When was the last time you had a chat with your local politician? I don’t mean sending them a tweet, but making an appointment to see them. If it’s been a while, read on because the reasons for doing so might just surprise you.

Heading to the polling booth is part of Australian life every few years, and our democratic activity is happily often accompanied by sausage sizzles and cake stalls. As a nation, we have enjoyed a relatively long, peaceful and stable democracy. Even in spite of how good we have had it, Australians generally still realise that living in a participatory democracy is a privilege and that the right to vote should not be treated lightly. This is reinforced when we remember that the right to vote in Federal elections was not extended to women until 1902, and only to indigenous Australians in 1962.

I like to think then that it is a sense of gratefulness, rather than the threat of a fine, that motivates us every Federal election to line up and make sense of the ever-growing Senate paper. Besides, numbering the boxes and lodging our ballot means we can return home and update our social media feeds with a poignant or witty update celebrating the fact that we’ve done our civic duty. Or have we?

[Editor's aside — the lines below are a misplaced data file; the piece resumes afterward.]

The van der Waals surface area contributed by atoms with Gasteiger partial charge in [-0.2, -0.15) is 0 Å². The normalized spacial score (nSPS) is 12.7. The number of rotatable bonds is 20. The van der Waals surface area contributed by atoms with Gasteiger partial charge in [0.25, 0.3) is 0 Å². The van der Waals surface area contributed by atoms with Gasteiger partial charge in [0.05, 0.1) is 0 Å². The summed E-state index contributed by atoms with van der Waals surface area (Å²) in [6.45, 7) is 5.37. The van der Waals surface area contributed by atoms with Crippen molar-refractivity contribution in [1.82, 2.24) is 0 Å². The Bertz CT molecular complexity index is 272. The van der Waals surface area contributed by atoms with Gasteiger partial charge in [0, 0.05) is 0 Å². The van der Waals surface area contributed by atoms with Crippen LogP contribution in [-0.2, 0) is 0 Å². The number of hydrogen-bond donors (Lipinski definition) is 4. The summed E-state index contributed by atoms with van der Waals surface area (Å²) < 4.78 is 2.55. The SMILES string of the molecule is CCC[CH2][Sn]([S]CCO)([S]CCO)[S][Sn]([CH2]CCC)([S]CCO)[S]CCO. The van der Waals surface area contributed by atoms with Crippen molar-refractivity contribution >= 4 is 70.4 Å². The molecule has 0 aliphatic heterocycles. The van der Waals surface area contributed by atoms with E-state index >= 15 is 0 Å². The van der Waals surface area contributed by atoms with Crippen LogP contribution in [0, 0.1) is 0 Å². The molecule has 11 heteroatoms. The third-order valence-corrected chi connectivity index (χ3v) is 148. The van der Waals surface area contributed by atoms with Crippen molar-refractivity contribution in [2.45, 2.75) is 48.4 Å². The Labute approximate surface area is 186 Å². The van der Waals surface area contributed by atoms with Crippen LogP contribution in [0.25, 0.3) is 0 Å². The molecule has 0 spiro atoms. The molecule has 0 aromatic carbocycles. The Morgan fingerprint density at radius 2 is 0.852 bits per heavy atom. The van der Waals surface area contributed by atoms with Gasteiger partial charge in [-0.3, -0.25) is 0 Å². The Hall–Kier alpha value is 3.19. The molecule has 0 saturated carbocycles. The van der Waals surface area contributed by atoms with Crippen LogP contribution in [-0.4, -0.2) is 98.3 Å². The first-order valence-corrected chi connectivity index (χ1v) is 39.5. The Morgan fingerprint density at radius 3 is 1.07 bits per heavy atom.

What happens until the next election? Do we tune out until the next election campaign, and then mute the tv ads, throw out the mail outs and do some last minute research on who these parties are on the way to vote? It’s understandable in many ways. Life is full and diaries are fuller and we can feel disenfranchised and marginalised from the ‘business of politics’ and the way it is reported.

And yet I’d suggest that in between elections we have an abundance of opportunities to make a difference. It’s as simple as 1,2,3!

What are those three? I’m glad you asked… We’ll reflect on these three steps over the new few blog posts in this series so visit again soon.